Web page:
When she finally arrived at the area, she found no one around except for the police in a vast group. She claimed she was «alone and stunned» as officers swooped at her and escorted her away in a car.
«I did not know why I was detained,» Jahan said.
On March 14 this week, in a rare case, an indigent judge located in Delhi allowed bail for Jahan even though she was being charged under the UAPA, which prohibits bail for accused people when the police have established the existence of prima facie evidence.
The lawyer for Jahan Pradeep Teotia insisted before the court that police wrongly accused her but without evidence to connect her to the Delhi violence.
The court agreed with the court’s opinion, stating that the position that Jahan «who was a woman … is enough to convince this court to grant the bail application in this case despite the embargoes» in UAPA and other laws.
Jahan claimed she can still not understand the reasons for her being held in a secure prison for two years. Jahan claimed she was «wrongly accused of being framed» when she denied the accusations of conspiracy, stating that the anti-CAA movement was a symbol of the principles of secularism, democracy, and equality under the Constitution.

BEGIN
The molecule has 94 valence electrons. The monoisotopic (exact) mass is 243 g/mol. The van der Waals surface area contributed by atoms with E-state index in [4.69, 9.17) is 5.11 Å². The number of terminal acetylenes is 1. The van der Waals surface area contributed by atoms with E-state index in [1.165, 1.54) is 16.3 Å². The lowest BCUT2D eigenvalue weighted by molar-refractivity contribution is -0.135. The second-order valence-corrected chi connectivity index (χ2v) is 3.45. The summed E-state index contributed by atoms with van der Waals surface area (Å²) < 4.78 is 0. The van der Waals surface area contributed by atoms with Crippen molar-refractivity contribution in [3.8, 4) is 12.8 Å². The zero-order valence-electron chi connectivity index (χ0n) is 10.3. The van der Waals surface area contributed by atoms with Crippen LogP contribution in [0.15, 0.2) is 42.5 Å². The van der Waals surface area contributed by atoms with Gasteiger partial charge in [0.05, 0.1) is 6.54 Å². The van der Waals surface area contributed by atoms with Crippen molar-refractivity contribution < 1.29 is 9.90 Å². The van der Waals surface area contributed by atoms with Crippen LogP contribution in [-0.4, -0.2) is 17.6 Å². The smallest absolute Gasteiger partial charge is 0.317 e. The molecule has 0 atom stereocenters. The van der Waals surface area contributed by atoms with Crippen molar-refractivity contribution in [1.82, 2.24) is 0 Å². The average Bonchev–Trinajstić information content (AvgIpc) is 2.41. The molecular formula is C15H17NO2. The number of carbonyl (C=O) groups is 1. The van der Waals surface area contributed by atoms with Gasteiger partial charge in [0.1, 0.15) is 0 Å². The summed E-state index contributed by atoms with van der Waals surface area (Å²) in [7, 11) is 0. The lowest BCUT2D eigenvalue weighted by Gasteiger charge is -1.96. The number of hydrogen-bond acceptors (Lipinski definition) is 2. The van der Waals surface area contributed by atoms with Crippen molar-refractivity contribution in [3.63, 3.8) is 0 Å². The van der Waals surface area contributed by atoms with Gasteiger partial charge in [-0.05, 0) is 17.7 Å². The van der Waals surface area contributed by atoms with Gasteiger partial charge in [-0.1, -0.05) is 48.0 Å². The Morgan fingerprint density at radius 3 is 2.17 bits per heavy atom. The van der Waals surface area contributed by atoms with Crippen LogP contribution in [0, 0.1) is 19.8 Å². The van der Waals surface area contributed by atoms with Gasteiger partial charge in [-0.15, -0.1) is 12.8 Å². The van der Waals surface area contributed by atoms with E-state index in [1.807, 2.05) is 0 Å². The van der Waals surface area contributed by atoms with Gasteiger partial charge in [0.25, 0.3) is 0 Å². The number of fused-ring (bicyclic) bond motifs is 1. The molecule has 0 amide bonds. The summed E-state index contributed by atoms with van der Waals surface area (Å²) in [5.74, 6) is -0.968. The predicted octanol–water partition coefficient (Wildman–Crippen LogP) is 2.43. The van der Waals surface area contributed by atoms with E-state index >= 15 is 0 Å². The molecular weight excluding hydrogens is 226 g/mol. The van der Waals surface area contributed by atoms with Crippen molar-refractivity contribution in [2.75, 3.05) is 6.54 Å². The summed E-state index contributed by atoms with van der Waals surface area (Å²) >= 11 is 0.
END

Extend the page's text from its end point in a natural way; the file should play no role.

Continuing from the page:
«Our protests were not associated with violence,» she said. «It was also an important illustration of female empowerment.»
Jahan claimed she was upset that police branded the woman «a terrorist» and claimed she was subjected to «mental torturing» during interrogations.
«They (police) have created fake pictures and tried to include me in the picture. They attempted to link me to a few individuals. They showed me pictures of people from different backgrounds and tried their best to obtain my confession,» she said.